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littlerick 1st November 2012 12:20 PM

Need advice from people who know!
My grandson, who is 9 almost 10, has been introduced to electronics via a xmas gift from me. he has been using one of the megablocks kits for a couple of years now and has enjoyed it.

He is now ready for the next step and i wanted to get him a set up of real components and a good breadboard. Now I have seen a 300 experiment kit available for around 80. Would he do better with one of these lab style kits or would i be better off getting him a box of bits, a breadboard and a couple of good starter books.

Maybe upgrade to soldering when he is a little more confident.

Mooly 1st November 2012 06:56 PM

I'm thinking back to how I was when I started although I was a little older...

For me it would have had to be the box of bits and breadboards and as many magazines and books as I could get my hands on.

If "it's in him" he'll learn from his mistakes and burned fingers and smoking parts :D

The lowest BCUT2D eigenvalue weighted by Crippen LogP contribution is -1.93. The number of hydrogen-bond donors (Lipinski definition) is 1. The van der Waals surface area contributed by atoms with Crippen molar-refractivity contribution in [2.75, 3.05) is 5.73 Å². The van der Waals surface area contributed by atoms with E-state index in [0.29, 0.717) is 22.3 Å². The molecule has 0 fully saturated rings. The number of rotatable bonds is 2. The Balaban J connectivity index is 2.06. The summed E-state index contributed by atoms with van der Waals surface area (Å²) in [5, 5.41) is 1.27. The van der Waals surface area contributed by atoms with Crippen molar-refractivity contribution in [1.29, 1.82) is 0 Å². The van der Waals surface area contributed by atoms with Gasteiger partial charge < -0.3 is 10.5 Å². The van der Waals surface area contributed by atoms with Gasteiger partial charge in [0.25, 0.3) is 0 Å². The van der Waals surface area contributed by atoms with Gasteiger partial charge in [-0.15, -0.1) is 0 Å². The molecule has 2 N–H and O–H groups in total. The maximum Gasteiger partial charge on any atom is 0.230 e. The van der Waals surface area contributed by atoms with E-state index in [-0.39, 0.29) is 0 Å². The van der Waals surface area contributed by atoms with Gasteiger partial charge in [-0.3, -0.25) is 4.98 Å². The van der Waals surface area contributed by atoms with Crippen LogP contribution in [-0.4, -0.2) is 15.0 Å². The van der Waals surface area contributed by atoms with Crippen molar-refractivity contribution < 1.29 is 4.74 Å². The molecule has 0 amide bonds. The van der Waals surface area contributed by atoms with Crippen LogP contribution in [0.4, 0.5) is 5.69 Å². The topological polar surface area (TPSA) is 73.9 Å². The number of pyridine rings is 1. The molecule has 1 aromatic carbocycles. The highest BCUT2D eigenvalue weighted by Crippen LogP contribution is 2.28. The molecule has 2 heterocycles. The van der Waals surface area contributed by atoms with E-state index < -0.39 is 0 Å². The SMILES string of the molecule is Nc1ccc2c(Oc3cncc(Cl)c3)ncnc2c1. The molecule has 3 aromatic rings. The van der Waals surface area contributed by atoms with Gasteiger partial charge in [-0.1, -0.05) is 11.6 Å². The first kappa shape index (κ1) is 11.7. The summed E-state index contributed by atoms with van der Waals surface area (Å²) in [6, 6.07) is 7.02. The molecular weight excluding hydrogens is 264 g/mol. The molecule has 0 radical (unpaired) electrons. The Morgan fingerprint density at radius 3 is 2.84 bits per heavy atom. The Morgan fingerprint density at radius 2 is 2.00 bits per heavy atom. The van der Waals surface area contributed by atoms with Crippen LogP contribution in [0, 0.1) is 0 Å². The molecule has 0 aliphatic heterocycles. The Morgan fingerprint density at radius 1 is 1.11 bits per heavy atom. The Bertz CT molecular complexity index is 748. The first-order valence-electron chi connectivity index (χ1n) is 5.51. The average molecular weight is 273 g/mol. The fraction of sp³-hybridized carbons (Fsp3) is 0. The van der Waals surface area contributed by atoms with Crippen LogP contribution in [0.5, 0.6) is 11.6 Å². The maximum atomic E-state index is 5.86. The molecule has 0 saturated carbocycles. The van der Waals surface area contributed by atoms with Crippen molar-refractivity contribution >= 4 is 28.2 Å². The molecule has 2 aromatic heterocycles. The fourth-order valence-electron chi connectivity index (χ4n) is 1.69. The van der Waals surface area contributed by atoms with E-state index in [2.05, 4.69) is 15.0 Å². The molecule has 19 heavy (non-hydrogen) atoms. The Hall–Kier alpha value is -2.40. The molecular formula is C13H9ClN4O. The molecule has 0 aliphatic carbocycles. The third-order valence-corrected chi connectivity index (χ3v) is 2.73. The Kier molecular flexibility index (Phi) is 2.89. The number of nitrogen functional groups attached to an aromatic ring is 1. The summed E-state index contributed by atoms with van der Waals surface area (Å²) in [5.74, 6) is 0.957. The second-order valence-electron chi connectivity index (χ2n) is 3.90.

I would have found an experimental kit far too limiting very very quickly. The fact he's had these "megablock" kits (which tbh I haven't a clue what they are) for two years and not wanted to progress beyond that maybe suggests its not going to be an all consuming passion... perhaps more of an interest.

Tough one !

littlerick 1st November 2012 10:28 PM

No the point is he used the megablocks to their full potential and enjoyed doing it. Thats why i want to get him onto the next stage and doing real circuits with real parts. Now i'm only learning myself so dont have the knowledge to teach him myself, so i would like to get a set up that will let him learn by reading and copying. The main reason for my question was to see if a lab kit would be of any benifit over a box of bits and breadboard, you can buy an awful lot of bits for the price of a lab.

Thanks Mooly and I reckon a truck load of bits and some good reading is best. Maybe get him to teach me along the way!